Russian Energy Proposals for Turkey Could Undermine Southern Gas Corridor

Publication: Eurasia Daily Monitor Volume: 11 Issue: 225

Presidents Vladimir Putin (L) and Recep Tayyip Erdogan (Source: AP)

As 2014 draws to a close, energy developments in the Eurasian region have been gaining new prominence. Notably, on December 1, Russian President Vladimir Putin paid a state visit to Turkey to attend the fifth meeting of the Turkish-Russian High-Level Cooperation Council (CNN Turk, December 1). During this meeting, the parties talked about speeding up construction of the Akkuyu nuclear power plant. Additionally, both sides agreed that Turkey’s energy imports from Russia via the Blue Stream natural gas pipeline would increase from 16 billion to 19 billion cubic meters per year.

While in Ankara, Putin held individual talks with Turkish President Recep Tayyip Erdogan and Turkish Prime Minister Ahmet Davutoglu. The leaders discussed a range of topics, including the development of bilateral economic relations and regional cooperation. The increasingly interdependent nature of Russia’s economic relations with Turkey, along with Moscow’s wish to divert its energy export routes to Eastern Europe away from the Ukrainian pipeline network to Turkey, have enhanced Ankara and Moscow’s mutual importance to one another. The total volume of Russian direct investment in Turkey has now reached $1.7 billion, with Turkish direct investment in Russia nearing $1 billion. And Russian tourism to Turkey has totaled five million tourists this year (Kremlin,ru, November 28). The bilateral Cooperation Council session also agreed to consider further discussions on using the Russian ruble and Turkish lira in bilateral trade, as well as a potential future free trade agreement between Turkey and the Eurasian Customs Union (Russia, Kazakhstan and Belarus).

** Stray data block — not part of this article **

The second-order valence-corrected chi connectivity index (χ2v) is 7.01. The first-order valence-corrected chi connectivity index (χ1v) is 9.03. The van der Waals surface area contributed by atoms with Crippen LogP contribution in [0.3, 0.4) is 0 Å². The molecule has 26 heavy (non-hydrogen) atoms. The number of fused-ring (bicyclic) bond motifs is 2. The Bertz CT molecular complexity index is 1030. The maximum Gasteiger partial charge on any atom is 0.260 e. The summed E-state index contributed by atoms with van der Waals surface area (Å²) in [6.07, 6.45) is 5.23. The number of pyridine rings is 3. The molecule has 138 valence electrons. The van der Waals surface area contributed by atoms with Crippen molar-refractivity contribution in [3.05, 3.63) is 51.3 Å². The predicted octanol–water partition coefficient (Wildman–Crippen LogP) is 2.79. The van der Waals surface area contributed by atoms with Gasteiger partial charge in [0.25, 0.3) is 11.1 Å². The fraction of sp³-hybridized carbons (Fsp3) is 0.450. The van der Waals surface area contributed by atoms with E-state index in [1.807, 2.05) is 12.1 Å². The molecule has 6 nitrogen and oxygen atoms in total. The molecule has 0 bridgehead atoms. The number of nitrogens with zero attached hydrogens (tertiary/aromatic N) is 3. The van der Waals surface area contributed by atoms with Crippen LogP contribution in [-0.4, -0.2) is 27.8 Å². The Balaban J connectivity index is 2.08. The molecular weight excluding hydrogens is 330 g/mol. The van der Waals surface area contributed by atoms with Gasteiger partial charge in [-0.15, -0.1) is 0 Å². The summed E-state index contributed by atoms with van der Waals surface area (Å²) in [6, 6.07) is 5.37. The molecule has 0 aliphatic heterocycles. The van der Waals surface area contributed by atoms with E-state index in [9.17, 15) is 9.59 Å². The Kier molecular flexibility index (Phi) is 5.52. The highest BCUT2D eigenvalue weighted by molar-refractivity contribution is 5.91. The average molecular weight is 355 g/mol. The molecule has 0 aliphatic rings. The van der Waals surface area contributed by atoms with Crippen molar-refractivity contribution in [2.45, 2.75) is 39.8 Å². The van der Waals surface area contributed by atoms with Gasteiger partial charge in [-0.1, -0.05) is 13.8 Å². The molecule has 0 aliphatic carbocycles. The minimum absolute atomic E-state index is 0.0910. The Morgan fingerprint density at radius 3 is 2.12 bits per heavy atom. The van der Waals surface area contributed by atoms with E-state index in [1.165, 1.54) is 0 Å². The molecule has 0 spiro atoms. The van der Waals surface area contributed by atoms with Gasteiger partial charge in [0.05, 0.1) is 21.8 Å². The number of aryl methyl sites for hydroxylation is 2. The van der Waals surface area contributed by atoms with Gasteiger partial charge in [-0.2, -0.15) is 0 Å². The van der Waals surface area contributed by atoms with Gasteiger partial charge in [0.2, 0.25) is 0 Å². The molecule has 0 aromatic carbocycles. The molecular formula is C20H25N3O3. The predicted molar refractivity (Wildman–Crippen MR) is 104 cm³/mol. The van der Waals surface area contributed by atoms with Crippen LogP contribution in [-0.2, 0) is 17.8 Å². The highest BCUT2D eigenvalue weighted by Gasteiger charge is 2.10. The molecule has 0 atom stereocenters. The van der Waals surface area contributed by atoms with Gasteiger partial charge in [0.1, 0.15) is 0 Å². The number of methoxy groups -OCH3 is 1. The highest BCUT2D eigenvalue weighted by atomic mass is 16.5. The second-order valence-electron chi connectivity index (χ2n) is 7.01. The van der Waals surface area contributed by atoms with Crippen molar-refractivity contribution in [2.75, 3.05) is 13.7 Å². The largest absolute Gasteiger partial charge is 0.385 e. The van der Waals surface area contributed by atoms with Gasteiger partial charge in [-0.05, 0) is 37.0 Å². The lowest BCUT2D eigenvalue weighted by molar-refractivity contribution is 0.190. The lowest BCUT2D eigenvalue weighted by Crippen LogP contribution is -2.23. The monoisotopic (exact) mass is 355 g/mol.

Perhaps the most widely reported aspect of Putin’s visit to Ankara has been the set of agreements between the two sides regarding Russian natural gas exports to Turkey. In particular, Putin announced that Russia was ending the South Stream gas pipeline project, which would have delivered Russian gas via a route under the Black Sea and then westward into Europe via Bulgaria, completely bypassing Ukraine. Instead, Putin pledged to use the resources previously earmarked for South Stream to build a parallel gas pipeline to the undersea Blue Stream, which already connects Russia and Turkey (A.A. Energy Terminal, December 1). Initially, Russia’s plan involves exporting gas to Europe through Blue Stream 2, then via Turkey and through Greece. In the longer term, Russia and Turkey are considering building an energy terminal in Istanbul to tap into the global markets for oil and gas. This agreement has the potential of increasing Turkey’s role as an energy hub in Europe.

Putin’s visit to Ankara was soon followed, on December 5, by Turkish Prime Minister Davutoglu’s visit to Greece (TRT News, December 5). During his trip to Athens, Davutoglu placed Russia’s energy proposals on the agenda and emphasized the importance of transporting energy resources via Greece. He also highlighted the positive impact of these energy projects on strengthening bilateral cooperation and deepening the relations among the Eastern Mediterranean’s neighbors.